A survey had been made in 1835-39 by Sir Robert Schomburgk who had been sent out to Guiana by the Royal Geographical Society. He fixed the northern boundary line at the Amacura river and made the Cotinga the dividing line between Brazil and the British territory on the South. There was no ground for the fixing of these limits except the traditions of the Indians as to the extent of the Dutch possessions from whom the English title was acquired; these proofs were supposed to be strengthened by Schomburgk's discoveries of ruins of Dutch fortifications at Point Barima on a parallel with the northern terminus of his survey and not far removed from it. In the extension of the western frontier of British Guiana, Venezuela was deprived of a large tract of territory, and in 1841 the government dispatched its representative, Dr. Fortique, to London to arrange some practicable and permanent settlement of the boundary. He was assured by Lord Aberdeen, who was then foreign secretary, that England did not regard the Schomburgk survey as final, and that arbitrary marks set up by him would be utilized simply as guides in the future discussion of the boundary between the two countries. It was demanded [-174-] by Venezuela, however, that the marks be removed; but this demand was disregarded and Schomburgk continued his survey, which he completed in 1844. In that year the British boundary was removed still farther to the west, and was defined by the east bank of the Asyani river; and in 1881 what is known as the Granville line transferred the boundary to the west bank, though removing it twenty-nine miles south of the northern terminus of the Schomburgk line and leaving Venezuela in undisputed possession of the mouth of the Orinoco.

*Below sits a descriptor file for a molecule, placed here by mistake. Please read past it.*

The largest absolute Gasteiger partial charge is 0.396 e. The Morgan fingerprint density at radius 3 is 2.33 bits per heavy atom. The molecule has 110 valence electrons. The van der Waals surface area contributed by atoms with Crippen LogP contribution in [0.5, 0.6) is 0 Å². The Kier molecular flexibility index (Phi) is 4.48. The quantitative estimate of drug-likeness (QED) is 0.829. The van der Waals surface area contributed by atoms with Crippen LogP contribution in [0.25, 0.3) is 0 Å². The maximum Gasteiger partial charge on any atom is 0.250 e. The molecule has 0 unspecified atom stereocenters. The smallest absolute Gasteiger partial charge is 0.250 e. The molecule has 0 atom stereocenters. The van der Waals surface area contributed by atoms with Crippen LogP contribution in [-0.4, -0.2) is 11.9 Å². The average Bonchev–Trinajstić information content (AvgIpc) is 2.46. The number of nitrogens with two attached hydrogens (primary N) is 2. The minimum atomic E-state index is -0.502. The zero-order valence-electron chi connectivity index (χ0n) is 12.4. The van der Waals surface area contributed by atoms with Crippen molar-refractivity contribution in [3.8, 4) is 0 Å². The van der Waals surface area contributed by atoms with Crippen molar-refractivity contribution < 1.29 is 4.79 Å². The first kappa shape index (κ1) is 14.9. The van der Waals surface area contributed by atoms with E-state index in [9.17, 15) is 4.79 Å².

During this period from 1835 to 1881, Venezuela continued to protest, and apparently not without cause, against the gradual encroachments of Great Britain upon her territory; she asked repeatedly for arbitration in which the claims of both governments might be fairly and equitably adjusted. In 1850 the two countries entered into an important agreement to regard the disputed territory as neutral ground "to remain inviolate pending a settlement." Negotiations were interrupted by civil war in Venezuela, but in 1876 Venezuela offered to accept the line fixed by Lord Aberdeen in 1844, which was refused by Lord Salisbury, who was foreign secretary; Venezuela then for the first time appealed to the United States for moral support in her contest with Great Britain, and was assured by Mr. Evarts, Secretary of State, that this government took a deep interest in "all transactions tending to the encroachment of foreign powers upon any of the Republics of this continent," and that "the United States could not look on with indifference to the forcible acquisition of such territory by England."